The Indian women’s field hockey team had a year to remember after winning a dramatic play off against Team USA to book the final ticket to the Tokyo Olympics in 2020. According to the girls the coaching team had improved fitness, stamina and strength.
The women earned their Tokyo spot in dramatic fashion, led by captain Rani Rampal. After taking a 5-0 lead in the first game, only to see the visitors wipe out the deficit in the first half itself in the second, it took a split-second shot from Rani to give the team the deciding winner. The win managed to soothe the disappointment the team had felt since the disappointment at 2018 Asian Games.
Coach, Marijne was critical of his team’s first half performance, against the US, though he claimed it was down to nerves India were playing a major competitive match at home for the first time in over four years.
You saw the pressure was not good enough. The ball possession was lost too fast, and we gave them too many opportunities. Luckily they didn’t make it, because had they converted, it would have been a different match,” said Marijne.
Marijne hailed his team’s 5-1 win against U.S. in their first Olympic qualifier as the most “effective” performance by his team since he became coach in 2017.
“You dream about those things, but I think we were really effective and that means a lot,” Marijne said after the match. “One of the best goals was from Navneet Kaur, and the speed of Sharmila Devi and Salima Tete, who are just 18 and 17 years old.
Sjoerd Marijne, the Dutchman, was appointed in 2017 moved sideways to the men’s team midway before being moved back to lead the women in 2018. Marijne is also a former field hockey player as he played ten years for Den Bosch in the Hoofdklasse.With scientific advisor Wayne Lombard as his assistant, made sure the women’s team went from strength to strength through the year, both physically and mentally. While Marijne used his full experience as a motivational speaker to work on the mental toughness of the team, Lombard is credited by the girls for their incredibly improved fitness, stamina and strength.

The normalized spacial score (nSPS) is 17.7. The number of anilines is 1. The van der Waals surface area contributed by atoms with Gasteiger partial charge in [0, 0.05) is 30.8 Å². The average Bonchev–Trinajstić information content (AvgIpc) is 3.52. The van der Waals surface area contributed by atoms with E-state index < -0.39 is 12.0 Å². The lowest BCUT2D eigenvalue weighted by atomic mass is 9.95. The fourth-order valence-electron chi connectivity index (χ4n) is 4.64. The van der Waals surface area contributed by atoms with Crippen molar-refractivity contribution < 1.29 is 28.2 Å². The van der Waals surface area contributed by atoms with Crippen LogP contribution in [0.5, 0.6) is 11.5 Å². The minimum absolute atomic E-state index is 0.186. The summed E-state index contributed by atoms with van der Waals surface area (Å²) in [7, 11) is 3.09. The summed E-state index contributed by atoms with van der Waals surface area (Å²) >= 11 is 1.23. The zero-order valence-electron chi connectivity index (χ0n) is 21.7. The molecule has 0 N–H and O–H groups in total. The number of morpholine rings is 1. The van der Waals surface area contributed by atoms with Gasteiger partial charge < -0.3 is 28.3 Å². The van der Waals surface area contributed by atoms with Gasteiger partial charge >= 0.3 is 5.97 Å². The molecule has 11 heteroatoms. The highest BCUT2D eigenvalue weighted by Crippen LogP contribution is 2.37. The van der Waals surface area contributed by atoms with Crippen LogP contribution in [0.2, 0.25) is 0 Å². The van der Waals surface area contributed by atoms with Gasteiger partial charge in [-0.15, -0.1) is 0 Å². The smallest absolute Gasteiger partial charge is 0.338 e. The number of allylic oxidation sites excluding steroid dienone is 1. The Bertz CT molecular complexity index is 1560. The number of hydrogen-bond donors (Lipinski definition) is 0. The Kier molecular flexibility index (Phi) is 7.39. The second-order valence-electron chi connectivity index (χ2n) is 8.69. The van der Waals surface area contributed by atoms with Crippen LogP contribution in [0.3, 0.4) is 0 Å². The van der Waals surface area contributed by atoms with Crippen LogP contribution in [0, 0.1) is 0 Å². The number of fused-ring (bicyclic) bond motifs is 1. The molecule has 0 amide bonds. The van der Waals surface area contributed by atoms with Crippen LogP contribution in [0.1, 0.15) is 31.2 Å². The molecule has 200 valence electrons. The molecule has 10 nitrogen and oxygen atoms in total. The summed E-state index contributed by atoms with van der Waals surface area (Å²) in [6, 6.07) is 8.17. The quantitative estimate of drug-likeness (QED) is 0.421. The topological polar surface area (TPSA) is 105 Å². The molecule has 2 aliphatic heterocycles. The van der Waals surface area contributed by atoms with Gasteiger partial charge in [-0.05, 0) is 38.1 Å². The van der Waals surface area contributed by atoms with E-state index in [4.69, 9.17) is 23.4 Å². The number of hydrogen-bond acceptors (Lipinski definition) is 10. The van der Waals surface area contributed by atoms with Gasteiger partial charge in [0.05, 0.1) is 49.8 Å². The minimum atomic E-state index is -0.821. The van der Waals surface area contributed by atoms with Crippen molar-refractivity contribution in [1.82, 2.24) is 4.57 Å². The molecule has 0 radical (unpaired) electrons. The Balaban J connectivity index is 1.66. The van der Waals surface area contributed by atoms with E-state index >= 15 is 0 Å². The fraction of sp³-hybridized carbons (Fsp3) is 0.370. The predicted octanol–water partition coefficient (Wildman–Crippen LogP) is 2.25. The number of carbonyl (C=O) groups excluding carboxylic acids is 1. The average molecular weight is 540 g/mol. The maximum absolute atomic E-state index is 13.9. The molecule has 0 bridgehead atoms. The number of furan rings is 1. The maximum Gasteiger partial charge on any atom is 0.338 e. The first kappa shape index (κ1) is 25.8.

With the clever use of psychological aids to understand each player better, Marijne’s stewardship began with a victorious series against Spain and Ireland that set the wheels in motion ahead of the Series Finals in Japan. The women exacted revenge for the final defeat to Japan at Asiad and earned enough points to guarantee they played the Qualifiers at home, which made all the difference according to the girls.
The motivational line of Marijne was clear when he talked about the team’s chance of winning gold at the Olympics: “If you try to reach for the stars, you will fall on the highest mountain but if you want to be on the mountain, you will fall on the ground.”
Although India are the second lowest ranked team in the pool, Marijne is still confident of a putting on a good display in Tokyo.
“We are the second lowest ranked team in our pool but it doesn’t mean that we feel like that. It is also about how we play, how confident we are and if we have the confidence to play against better countries. The match against Netherlands will be really tough. Normally, they are the better team and have the advantage over us but it will be good to see how we do against them.”
India have been drawn in a group of death, Pool A for the Olympics. They will play the world No. 1 Netherlands, defending Olympic champions Great Britain, European powerhouse Germany, 2018 World Cup runners-up Ireland and South Africa. Pool B includes world No. 2 Australia, New Zealand, Argentina, Spain, China and Japan. The initial league will be played in a round-robin format. The top four teams qualify for a crossover quarter-finals.
The positive year for the Indian women’s team continued when they won the 3-Nations Tournament in Canberra towards the end of 2019. The team also won the Cantor Fitzgerald U21 International 4-Nations Tournament, notching 10 wins and two draws in their 16 matches.